• Extensions to group assignment deliverables will never be given because some group members are unable to contribute to the group’s work. Likewise, extensions to group assignment deliverables will not be given to individual students (meaning, you cannot submit your “part” of a group deliverable later than the rest of the group). Planning your group’s work well ahead of due dates and committing/pushing your work regularly are important measures to help avoid a disaster if one group member becomes unexpectedly unavailable.

  • Extensions will not be given for assessments that are too small to have an effect on the course mark. For example, you can miss one or two labs and still get full marks for class engagement, so extensions are not given for lab tasks.

  • An extension request must always be made before the due date. The only exception is if your circumstances makes it impossible to contact us, for the whole of the time that you are affected until the due date.

  • Finally, any application for extension must have supporting documentation/evidence, just like an application for deferral or an ECA.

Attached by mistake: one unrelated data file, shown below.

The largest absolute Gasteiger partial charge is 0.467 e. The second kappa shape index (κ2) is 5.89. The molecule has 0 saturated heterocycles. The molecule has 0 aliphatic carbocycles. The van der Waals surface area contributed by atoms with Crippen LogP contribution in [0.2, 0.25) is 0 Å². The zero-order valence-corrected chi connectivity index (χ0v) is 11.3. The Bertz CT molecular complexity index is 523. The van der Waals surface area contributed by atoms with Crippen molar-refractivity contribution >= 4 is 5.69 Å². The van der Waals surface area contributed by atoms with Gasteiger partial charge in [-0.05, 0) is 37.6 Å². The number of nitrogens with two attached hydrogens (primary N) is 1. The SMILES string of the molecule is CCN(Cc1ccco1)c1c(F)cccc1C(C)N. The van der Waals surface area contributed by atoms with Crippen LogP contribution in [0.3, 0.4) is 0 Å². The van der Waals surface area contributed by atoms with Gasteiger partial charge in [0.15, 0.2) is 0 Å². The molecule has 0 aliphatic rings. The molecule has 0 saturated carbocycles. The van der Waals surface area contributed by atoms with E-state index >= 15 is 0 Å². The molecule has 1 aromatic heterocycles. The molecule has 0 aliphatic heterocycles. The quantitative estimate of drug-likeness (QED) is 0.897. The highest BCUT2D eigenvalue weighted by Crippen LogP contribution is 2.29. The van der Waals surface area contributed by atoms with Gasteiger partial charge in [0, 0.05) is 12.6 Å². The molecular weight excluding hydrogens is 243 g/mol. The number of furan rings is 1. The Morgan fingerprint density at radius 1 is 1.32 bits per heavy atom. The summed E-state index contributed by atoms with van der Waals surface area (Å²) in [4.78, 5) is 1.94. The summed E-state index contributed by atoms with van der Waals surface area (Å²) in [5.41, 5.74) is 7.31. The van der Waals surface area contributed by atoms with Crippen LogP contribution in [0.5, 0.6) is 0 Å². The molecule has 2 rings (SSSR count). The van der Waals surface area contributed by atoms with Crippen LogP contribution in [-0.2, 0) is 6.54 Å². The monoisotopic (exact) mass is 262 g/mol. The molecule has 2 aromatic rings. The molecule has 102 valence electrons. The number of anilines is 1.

Academic Integrity#

Honesty and integrity are of utmost importance.

These goals are not at odds with being resourceful and working collaboratively. You should be resourceful and you should discuss your work in this course with others taking the class.

The fundamental principle is that you must never misrepresent the work of others as your own.

If you have taken ideas from elsewhere or used code sourced from elsewhere, you must say so with utmost clarity. At each stage of the assignments you will be asked to submit a statement of originality, either as a group or as individuals. This statement is the place for you to declare which ideas or code contained in your submission were sourced from elsewhere.

Please read ANU’s official position on academic integrity. If you have any questions, please ask us.

When you do your assignments, carefully review the statement of originality which you must complete. Edit that statement and update it as you complete the assignment, ensuring that when you complete the assignment, a truthful statement is committed and pushed to your repo.

Generative AI#

The use of Generative AI Tools (e.g., ChatGPT) is permitted in this course, given that proper citation and prompts are provided, along with a description of how the tool contributed to the assignment. Guidelines regarding appropriate citation and use can be found on the ANU library’s Guide on Generative AI. Marks will reflect the contribution of the student rather than the contribution of the tools. Requests for further guidance on appropriate use should be directed to the convener for this course.

Generative AI access will neither be available nor permitted during the Lab Test, the Basic Competency Hurdle Assessment, and the Final Exam.